Indiana schools that discriminate receive public funding

It’s great that the firing of gay teachers by Indiana Catholic schools is generating national attention – and a great deal of outrage. But the bigger issue is that Hoosier taxpayers are subsidizing this discrimination through the state’s voucher program.

And the incidents in the news, involving three Indianapolis high schools, are just the tip of the iceberg.

Schools under the purview of the Archdiocese of Indianapolis are now being required to terminate teachers who are in a same-sex marriage, and those schools received $38.6 million in voucher funds in the 2018-19 school year, according to Indiana Department of Education data.

But Indiana law lets private schools that receive vouchers discriminate against against students and their families as well as against employees. As Indiana University professor Suzanne Eckes and other scholars have shown, voucher programs in Indiana and other states allow schools to exclude students on the basis of religion, sexual orientation, gender identity and disability.

Continue reading

Advertisements

‘Public hearings’ without the public

Indiana law requires charter school authorizers to conduct a public hearing before they give permission for a new school to open. Did the Indiana Charter School Board follow the law when it authorized the Excel Center that will open this fall in Bloomington?

James Betley, executive director of the Charter School Board, said there were two “community meetings” in 2018 in Bloomington, attended by representatives of business and civic groups, including Judy DeMuth, the superintendent of the Monroe County Community School Corp.

He said those meetings were “open to the public,” but I can’t find any evidence that the public was told about them. There was nothing about them in the local newspaper, either before or after the fact. If the “public” wasn’t informed, in what sense were they public hearings?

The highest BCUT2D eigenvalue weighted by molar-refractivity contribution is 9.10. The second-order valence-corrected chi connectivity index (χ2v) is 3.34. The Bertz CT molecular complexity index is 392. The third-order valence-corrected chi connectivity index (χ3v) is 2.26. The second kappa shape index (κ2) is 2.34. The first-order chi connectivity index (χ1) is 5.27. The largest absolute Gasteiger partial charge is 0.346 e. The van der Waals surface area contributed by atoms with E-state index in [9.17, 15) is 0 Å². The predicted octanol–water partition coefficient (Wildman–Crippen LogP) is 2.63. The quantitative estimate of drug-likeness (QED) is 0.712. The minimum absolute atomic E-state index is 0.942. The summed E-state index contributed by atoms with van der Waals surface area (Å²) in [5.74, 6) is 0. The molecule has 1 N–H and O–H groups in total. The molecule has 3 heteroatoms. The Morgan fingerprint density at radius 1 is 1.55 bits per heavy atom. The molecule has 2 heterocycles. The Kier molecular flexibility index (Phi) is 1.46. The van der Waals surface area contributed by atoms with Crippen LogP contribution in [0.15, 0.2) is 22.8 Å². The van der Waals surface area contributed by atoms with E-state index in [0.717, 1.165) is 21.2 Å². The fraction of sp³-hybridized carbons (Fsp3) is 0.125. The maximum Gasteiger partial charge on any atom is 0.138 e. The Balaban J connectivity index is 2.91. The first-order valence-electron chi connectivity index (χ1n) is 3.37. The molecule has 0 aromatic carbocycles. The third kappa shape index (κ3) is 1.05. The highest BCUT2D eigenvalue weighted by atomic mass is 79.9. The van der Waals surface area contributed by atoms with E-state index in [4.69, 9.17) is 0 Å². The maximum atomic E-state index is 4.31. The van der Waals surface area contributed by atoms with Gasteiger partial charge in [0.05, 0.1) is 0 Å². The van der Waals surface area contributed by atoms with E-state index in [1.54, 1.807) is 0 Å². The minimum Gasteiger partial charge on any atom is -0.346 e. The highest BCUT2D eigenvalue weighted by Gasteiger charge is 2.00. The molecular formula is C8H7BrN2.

Excel Centers are adult charter high schools operated by Goodwill Education Initiatives, a program of Goodwill of Central and Southern Indiana. The schools are designed for adults who dropped out of school and want to go back and earn enough credits for a high school diploma. At least 15 Excel Centers have opened since 2010 in Indianapolis, Lafayette, Kokomo, Richmond and other cities. Continue reading

Candidates should name pick for education leader

Candidates for Indiana governor in 2020 should put their education cards on the table when they start campaigning. That means they should announce whom they will appoint as secretary of education.

At the latest, they should do this by the time of the Republican and Democratic state conventions in June 2020. That’s when candidates for the chief state education officer would have been nominated in the past. Better yet, they should announce their choice during the campaign for the May 2020 primaries.

For most of Indiana’s history, the state superintendent of public instruction has been chosen by the voters. But this year, legislators voted to make the position one that’s appointed by the governor. They also changed its name to secretary of education.

Continue reading